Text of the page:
At 22:30, after the briefing, the officers headed out to patrol the city centre. I tagged along with the Inspector and two other, again very welcoming officers. We drove around the city centre for approximately 15 minutes before the first call came in; someone suspected of domestic assault had been spotted working in the area. One of the officers, with encyclopaedic knowledge of the area, managed to track down the suspect by asking some associated people. After establishing his whereabouts, we drove and he was promptly arrested. The interesting thing here is how well controlled everything was. This suspect wasn’t arrested off the back of one police officer knowing the area, it required precision timing and when we pulled up, another police car and a police van were already there. Very well oiled and very impressive.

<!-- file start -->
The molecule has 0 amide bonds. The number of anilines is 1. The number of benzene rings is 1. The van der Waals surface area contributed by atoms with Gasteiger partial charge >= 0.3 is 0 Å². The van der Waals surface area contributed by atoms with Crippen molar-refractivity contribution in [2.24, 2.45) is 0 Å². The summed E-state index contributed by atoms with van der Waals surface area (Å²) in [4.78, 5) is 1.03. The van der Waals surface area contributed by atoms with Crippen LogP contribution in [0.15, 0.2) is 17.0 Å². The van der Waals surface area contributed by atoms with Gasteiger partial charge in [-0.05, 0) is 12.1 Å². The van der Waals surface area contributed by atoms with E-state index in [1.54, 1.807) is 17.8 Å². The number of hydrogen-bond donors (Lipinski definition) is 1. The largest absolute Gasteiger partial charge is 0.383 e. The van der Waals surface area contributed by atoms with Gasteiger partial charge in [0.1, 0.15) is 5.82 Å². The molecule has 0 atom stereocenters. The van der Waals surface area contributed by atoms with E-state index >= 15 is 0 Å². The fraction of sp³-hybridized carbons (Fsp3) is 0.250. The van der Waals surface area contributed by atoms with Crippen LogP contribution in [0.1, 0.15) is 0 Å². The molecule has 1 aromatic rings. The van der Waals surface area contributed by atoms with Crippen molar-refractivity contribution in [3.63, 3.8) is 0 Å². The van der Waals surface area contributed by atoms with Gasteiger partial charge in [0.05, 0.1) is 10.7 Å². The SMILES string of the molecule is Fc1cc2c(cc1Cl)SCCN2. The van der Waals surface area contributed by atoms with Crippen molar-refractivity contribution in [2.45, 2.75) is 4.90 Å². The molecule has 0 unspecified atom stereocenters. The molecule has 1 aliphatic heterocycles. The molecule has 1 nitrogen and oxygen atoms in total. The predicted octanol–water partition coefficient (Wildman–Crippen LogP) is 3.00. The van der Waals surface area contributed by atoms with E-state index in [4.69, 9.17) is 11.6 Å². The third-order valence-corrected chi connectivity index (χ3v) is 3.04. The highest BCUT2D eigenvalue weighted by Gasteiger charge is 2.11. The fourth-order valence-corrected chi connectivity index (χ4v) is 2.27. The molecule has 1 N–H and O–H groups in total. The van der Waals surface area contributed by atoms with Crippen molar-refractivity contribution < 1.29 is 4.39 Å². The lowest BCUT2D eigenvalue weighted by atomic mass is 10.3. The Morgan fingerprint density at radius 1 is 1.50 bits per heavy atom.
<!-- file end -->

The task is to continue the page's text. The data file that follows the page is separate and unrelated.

Once that situation was cleared up, we drove around again for quite a while. There was a gap of about an hour before the police officers I was with were called into action again. This led to some interesting stories and observations. Coming in through the radio, there were plenty of updates about door staff being accused of all sorts of things. The most fanciful report of the evening came from a lady who claimed she was “being held hostage” by door staff at a local bar. Turns out she was being detained after assaulting someone! The Inspector then told me about their use of “section 27”.